He prefers the adoring glances he believes he got in Florence from American college students envious of his casual insouciance and his fluency in Italian. He did not actually witness these glances, mind you, being too polite to stare slack-jawed at breathtakingly beautiful young women. Mr. Henry, you see, has faith in the unseen.



  1. Don’t worry. The thing is failproof. You can fudge any proportion and it turns out just fine.

    I find myself in the uncomfortable position of disagreeing, somewhat vehemently, with Mr. Henry.

    Mr. Henry’s faith in the absolute inability to screw up tiramisu is charming but, alas, misplaced. With tiramisu, it’s all about the balance.

    This is one of my absolute most favorite desserts, but no one else in my family will eat it, which prevents me from making it at all. The consequences would be quite dire if I had to eat it all myself!

    Comment by Joan — May 21, 2007 @ 11:15 am

  2. Ooh deliciousness. I’ve never had actual tiramisu, but I simply adore tiramisu gellato.

    Comment by la petite chou chou — May 21, 2007 @ 7:22 pm

  3. Actually, it IS possible to ruin tiramisu following this recipe. An article in The Washington Post several years ago was written by someone who came from someplace (alas, I forget which) where “ladyfingers” refers to okra. As a result, she sliced okra, soaked it in coffee, and proceeded from there. It was not a pretty sight and, seemingly, tasted worse than it looked.

    Comment by Toddson — May 22, 2007 @ 3:55 pm

  4. what!! no rum? a very delectable recipe, nonetheless, mr henry.

    Comment by lorraine — May 31, 2007 @ 9:02 am

  5. Being as we are the college students taking a cooking class, and not actual gourmands possessed of things like espresso machines, we recently set out to buy a full thirty ounces of espresso in order to make tiramisu.

    (if only we had known we could just make very strong coffee, all this trouble could have been avoided)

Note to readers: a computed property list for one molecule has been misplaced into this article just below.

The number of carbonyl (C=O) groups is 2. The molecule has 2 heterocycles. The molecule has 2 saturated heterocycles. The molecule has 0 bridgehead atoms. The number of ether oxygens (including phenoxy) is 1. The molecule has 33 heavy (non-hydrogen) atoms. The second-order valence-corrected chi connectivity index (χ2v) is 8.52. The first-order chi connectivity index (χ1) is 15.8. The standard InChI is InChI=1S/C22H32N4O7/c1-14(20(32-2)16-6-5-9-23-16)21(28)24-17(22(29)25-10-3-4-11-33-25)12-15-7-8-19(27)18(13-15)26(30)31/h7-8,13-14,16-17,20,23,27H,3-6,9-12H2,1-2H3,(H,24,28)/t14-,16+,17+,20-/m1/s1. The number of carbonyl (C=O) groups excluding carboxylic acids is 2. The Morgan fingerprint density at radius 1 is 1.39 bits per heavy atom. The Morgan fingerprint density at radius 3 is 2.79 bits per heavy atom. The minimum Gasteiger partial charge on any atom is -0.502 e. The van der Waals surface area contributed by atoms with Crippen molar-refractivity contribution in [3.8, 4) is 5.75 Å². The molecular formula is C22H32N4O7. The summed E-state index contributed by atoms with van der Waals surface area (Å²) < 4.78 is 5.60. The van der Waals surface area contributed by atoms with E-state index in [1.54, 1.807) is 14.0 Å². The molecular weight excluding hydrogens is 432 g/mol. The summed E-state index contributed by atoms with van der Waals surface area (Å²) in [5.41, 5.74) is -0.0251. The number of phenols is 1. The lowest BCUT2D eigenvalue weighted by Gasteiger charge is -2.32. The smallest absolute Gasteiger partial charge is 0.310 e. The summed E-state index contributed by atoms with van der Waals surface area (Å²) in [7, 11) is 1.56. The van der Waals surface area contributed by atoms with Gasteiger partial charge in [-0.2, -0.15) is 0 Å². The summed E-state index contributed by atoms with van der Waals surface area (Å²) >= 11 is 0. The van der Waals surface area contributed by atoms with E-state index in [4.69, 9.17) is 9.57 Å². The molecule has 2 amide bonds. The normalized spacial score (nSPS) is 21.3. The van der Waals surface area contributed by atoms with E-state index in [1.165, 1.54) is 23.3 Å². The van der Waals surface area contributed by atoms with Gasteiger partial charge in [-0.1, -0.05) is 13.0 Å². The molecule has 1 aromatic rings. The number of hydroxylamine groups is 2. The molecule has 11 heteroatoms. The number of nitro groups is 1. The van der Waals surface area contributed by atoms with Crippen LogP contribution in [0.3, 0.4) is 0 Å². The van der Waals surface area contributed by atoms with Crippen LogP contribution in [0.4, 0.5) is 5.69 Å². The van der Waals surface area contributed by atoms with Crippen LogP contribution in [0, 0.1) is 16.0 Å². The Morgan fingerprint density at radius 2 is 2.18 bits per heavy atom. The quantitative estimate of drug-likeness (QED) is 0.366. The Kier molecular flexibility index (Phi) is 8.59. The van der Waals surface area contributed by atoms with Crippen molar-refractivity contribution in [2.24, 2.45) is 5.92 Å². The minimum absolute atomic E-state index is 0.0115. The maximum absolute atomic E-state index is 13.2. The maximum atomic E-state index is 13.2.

Being as we live in a small town which prides itself on keeping an eye on the young’uns, we had to promise both counter staff and coffeehouse manager that 1) it was a cooking experiment, not a fraternity prank and 2) under no circumstances were we going to let someone chug thirty ounces of espresso.

    The tiramisu was delicious.

    Comment by sapote — May 31, 2007 @ 12:05 pm

  6. All things coffee deserve grand and delicious worship, if but only a step away from being a diety.

    I have yet to make tiramisu, and this recipe might be my first try.

    Comment by Brockeim — June 30, 2007 @ 11:30 am

  7. Tiramisu is my most ever favourite dessert. In my experience, any combination of sponge cake, strong esspresso, cream cheese (or ricotta, or Mascarpone or even quark), alcohol (rum, coffee liqueuer, congac, etc), cream, vanilla, and just a soupcon of cinnamon, can do the trick. I once made a low fat Tiramisu from angel food cake mix and low fat ricotta cheese which was enormously successful.

    When I see, read ot hear Tiramisu, my mind immediately leaps to Seattle. Not because of the mandatory coffee content in the dessert, but because of this tiramisu of a movie,

    Sleepless in Seattle (1993)

    “Sam Baldwin: What is “tiramisu”?
    Jay: You’ll find out.
    Sam Baldwin: Well, what is it?
    Jay: You’ll see!
    Sam Baldwin: Some woman is gonna want me to do it to her and I’m not gonna know what it is! “

    Comment by Noga — July 5, 2007 @ 8:51 am